The Bible describes faith as being neither blind nor illogical. True faith involves well-founded confidence and unshakable conviction that is clearly focused on God.
Faith (Gk. pistis) is belief or trust—especially in a higher power. The fundamental idea in Scripture is steadfastness and faithfulness.
The relation of faith to reason is of utmost importance for the thinking believer. The problem of how to combine these aspects of personhood has existed from the earliest apologists. Justin Martyr, Clement of Alexandria, and Tertullian all struggled.
Psalm 62:1 Updated American Standard Version (UASV) 62 My soul waits in silence for God only; from him comes my salvation.
You know who Jesus is, and you believe him to be the Son of God, the Saviour of men. You are sure that “he is able to save them to the uttermost that come unto God by him.” You have no doubt about those eternal truths which surround his Godhead, his birth, his life, his death, his resurrection, and his Second Advent. The doubt is concerning yourself personally—“If I may be a partaker of this salvation.”
The way of salvation has always been the same. No man has ever been saved by his good works. The way by which the just have lived has always been the way of faith. There has not been the slightest advance upon this truth; it is established and settled, ever the same, like the God who uttered it. The Bible describes faith as being neither blind nor illogical. Faith can give you stability now and a reliable hope for the future.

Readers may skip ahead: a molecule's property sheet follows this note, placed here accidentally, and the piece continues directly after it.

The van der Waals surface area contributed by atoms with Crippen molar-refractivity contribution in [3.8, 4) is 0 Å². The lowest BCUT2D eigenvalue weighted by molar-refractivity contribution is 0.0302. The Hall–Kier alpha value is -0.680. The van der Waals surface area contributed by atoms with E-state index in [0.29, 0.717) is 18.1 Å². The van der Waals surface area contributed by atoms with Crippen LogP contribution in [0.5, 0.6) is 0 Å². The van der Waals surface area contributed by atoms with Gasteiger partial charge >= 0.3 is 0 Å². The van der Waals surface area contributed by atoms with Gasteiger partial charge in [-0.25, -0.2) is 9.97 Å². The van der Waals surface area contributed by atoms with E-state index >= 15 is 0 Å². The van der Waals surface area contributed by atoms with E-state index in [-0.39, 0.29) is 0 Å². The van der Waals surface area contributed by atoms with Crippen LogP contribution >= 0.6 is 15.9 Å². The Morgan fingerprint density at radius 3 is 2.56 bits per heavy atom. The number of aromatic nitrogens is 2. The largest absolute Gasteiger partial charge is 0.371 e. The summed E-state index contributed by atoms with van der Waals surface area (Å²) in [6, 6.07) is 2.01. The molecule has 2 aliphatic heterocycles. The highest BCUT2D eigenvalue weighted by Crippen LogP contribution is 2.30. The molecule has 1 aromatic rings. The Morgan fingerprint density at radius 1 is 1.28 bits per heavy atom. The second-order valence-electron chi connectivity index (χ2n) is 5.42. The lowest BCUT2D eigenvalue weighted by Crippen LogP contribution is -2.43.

“Then all the tax collectors and the sinners drew near to him to hear him” (Luke 15:1). The most depraved and despised classes of society formed an inner ring of hearers around our Lord.
‘An easy and elegant skepticism is the attitude expected of an educated adult.’—British Philosopher Bertrand Russell.
Skepticism is generally a questioning attitude or doubts towards one or more items of putative knowledge or belief or dogma. It is often directed at domains, such as the supernatural, morality, theism, or knowledge.
We need to give honor to God by the firmness with which we believe his promises. May our conduct be such as to honor God; that is, to show our conviction that God was worthy of implicit confidence and trust. In this way, we will believe in the promises of God, so as to do honor to him. Our faithful actions will bear testimony to him that he is worthy of confidence. We to will become witnesses in his favor; and furnish to our fellow-men evidence that God has a claim on the authority and trust of mankind.
“FAITH is a negation of reason,” writes British philosopher A. C. Grayling.
"The relation of faith to reason is of utmost importance for the thinking believer. The problem of how to combine these aspects of personhood has existed from the earliest apologists. Justin Martyr, Clement of Alexandria, and Tertullian all struggled." - Norman L. Geisler
As you read this article, take note of how true faith and reason are compatible.